The 2016 racing season has been a whirlwind for WeatherTech Racing’s Gunnar Jeannette, and the team’s recent withdrawal from IMSA and subsequent entrance into Pirelli World Challenge competition for the final two race weekends of the year is just the latest example.
From a one-off ride with the Alex Job Racing-run team for the season-opening Rolex 24 at Daytona to last week’s announcement that he would be campaigning the team’s No. 97 Porsche 911 GT3 R in the top GT class alongside a GTA entry for Cooper MacNeil, coupled with a joint SprintX effort, this season has kept the 34-year-old Floridian on his toes.
“There has been a lot of stuff going on this year,” Jeannette told Sportscar365. “For me personally, it started as just doing Daytona as a one-off with the possibility of doing the rest of the long races, and it has just grown from there.”
Jeannette said the team’s decision to cross over into World Challenge was born out of mounting frustrations with the Porsche’s performance in IMSA GTD trim, as well as a desire to try something new.
“The raceability of the Porsche has gotten worse throughout the year,” he said. “With the way things had fallen this year, we wanted to try doing a couple of World Challenge rounds.
“Over the last couple of years, the grid in World Challenge has definitely grown, and the competition has gotten very good.
“It’s a very different type of racing, and particularly Cooper wanted to go over there and race against the the guys that he’s raced against in the past.
“The opportunity came up to try and do a couple of World Challenge races, and for me personally it’s awesome to go off and run a second car.”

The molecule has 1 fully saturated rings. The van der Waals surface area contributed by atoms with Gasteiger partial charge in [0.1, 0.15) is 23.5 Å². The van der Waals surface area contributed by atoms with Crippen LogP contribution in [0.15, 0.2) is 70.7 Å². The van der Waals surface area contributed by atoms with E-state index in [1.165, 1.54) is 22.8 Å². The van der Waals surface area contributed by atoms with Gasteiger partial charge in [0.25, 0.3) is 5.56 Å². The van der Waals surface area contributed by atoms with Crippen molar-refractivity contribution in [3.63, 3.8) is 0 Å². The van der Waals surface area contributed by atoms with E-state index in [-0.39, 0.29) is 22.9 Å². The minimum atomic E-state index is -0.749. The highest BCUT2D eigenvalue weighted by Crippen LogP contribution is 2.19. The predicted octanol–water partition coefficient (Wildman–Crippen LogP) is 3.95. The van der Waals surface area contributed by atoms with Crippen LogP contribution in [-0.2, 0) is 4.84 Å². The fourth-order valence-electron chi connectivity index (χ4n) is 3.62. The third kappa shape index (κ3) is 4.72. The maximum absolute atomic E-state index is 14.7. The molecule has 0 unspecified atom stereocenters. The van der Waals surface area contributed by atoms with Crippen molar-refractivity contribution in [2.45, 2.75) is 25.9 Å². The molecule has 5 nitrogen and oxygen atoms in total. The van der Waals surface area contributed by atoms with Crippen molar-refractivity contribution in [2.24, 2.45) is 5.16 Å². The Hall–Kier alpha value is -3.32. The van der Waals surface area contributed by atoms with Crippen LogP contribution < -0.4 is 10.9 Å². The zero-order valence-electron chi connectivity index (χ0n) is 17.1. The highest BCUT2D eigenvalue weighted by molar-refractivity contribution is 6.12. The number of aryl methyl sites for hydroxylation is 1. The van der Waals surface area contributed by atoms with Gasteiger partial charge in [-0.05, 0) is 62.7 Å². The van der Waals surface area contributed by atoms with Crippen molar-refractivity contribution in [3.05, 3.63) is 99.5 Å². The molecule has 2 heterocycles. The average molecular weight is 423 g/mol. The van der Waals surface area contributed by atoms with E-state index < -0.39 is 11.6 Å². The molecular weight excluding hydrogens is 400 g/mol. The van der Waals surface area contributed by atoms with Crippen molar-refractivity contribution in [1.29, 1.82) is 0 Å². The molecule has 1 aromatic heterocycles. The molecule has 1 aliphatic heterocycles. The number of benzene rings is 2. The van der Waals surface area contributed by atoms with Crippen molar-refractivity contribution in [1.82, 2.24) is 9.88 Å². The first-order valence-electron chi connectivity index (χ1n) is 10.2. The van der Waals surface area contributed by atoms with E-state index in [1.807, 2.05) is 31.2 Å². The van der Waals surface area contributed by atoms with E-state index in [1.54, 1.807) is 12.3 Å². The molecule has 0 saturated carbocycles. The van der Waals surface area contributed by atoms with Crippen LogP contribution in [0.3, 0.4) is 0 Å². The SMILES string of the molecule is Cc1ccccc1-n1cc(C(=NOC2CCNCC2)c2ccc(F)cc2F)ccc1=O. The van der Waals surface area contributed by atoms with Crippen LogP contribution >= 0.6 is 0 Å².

Jeannette said the rancor surrounding the team’s decision has been disappointing given the MacNeil’s commitment to sports car racing both in the cockpit and through the WeatherTech brand, of which David MacNeil is the CEO.
“There was a lot of talk about BoP and this and that and why we’re moving over, and there’s been a lot of negativity,” he said.
“It’s difficult to hear that because the MacNeils, both David and Cooper, have done a lot for sports car racing in the last ten years.
“Obviously with the title sponsorship of IMSA currently, it’s not something that we got into the series this year with the intention of pulling out or doing something else.
“It came to a point where the Porsche in racing terms was very difficult as our restrictor stayed the same and they kept adding weight throughout the year, and it just got more and more frustrating every race weekend.”
Jeannette said the focus now is on adapting quickly to the different regulations and, critically, the Pirelli tires used in World Challenge. That process got started with a brief test at Road Atlanta at the end of June.
“We did one day at Road Atlanta, which was a test that we had originally planned as a pre-Petit [Le Mans] test, and it sort of transformed into just trying to get as much knowledge as possible on the Pirellis,” he said.
“I would say we have by no means figured out exactly what the tire needs from both a setup and a driving standpoint.
“It is very different from the Continental. With Sonoma being an IndyCar weekend and only having the two 30-minute practice sessions, we’re going to need all the help we can get.”
Jeannette, who has one World Challenge start to his name dating back to Sebring in 2004, said he was looking forward to a chance to compete in a series he has mostly followed from afar.
“I definitely follow the series,” he said. “I try to pay as much attention as possible because as a driver you want to race in anything you can and you never know where you’re going to end up going next.
“The level of competition is very high right now. Going to Sonoma, it’s a track that Porsche has done well at.
“EFFORT won one of the races last year, so while it may not be the strongest car in terms of outright power and downforce, as a package it’s definitely capable, although obviously the 991 is going to be different than the 997 that won last year.”
With limited time to come to terms with the change in tires and regulations, the team is keeping its expectations muted for its World Challenge debut at Sonoma, but they remain optimistic.
“It would be wrong to say our expectation is to go out and win straight away because the level of competition is very high and we just don’t have much experience with the tire and don’t know everything we need to in order get the tire working in the best manner yet,” he said.
“The goal is to show well and learn, and getting one team on the podium definitely isn’t out of reach.”